But Hogan thinks investors also may have become immune to the seemingly endless fits and starts in Europe's rescue plans , as well as the political machinations in Washington that likely only will be resolved after the November presidential election .
"Everything that's going on has been going on for a long time," he says. "In terms of the euro zone debt issue, it's a two-year-old problem that seems to get to the edge of the precipice and then pull back."
That mindset, though, could be trouble for the market.
Over the last two years, each time the market has reached similar levels as now it preceded a sharp spike in volatility, which in turn is always a signal that stocks are heading sharply lower.
The VIX traded at nearly an identical level in early July 2011 then doubled in a month's time, signaling a messy correction in the Standard & Poor's 500 that didn't come to a halt until the Federal Reservestepped in with an easing program called Operation Twist.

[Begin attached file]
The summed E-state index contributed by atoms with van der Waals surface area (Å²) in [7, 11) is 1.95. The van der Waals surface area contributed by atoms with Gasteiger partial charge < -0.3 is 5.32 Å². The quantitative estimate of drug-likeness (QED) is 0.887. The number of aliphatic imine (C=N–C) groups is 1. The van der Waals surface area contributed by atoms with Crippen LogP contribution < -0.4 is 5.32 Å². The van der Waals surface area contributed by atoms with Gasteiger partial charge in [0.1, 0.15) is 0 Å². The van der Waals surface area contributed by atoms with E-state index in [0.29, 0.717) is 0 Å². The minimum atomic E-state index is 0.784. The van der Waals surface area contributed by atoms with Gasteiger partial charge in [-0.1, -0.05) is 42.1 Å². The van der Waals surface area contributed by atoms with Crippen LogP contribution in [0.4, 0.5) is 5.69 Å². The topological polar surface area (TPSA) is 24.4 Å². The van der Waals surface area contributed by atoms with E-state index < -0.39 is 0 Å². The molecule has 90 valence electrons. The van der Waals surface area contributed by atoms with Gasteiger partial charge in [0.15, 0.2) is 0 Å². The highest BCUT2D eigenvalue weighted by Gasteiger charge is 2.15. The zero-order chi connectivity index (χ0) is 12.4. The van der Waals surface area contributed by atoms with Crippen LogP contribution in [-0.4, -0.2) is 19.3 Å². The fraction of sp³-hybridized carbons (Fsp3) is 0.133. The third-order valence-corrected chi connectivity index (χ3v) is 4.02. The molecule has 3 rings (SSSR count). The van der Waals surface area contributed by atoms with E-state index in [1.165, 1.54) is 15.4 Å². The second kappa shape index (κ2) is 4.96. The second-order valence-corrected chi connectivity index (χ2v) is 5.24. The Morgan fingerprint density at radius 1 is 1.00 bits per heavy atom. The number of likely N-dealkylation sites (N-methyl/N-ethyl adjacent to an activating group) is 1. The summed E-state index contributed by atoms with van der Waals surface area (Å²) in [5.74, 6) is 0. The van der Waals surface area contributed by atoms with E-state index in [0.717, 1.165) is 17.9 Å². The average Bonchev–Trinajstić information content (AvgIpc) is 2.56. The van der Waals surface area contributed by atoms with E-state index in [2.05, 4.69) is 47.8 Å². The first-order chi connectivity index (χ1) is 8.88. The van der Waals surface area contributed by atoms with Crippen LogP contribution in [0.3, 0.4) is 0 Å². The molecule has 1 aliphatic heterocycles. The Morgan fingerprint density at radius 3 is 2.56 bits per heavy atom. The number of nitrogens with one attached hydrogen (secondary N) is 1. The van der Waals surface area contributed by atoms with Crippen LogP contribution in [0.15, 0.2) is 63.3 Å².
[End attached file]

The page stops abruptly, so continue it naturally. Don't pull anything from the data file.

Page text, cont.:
Any piece of unforeseen negative news could generate the same reaction.
"With such a low level of fear in the market, the negative reaction will be much more exacerbated. The concern is that if anything goes wrong we could have a fairly sharp selloff in the next couple of months," says Lance Roberts, chief strategist at StreetTalk Advisors, a Houston-based active portfolio management firm.Page 2 of 4 | Prev Page | Next Page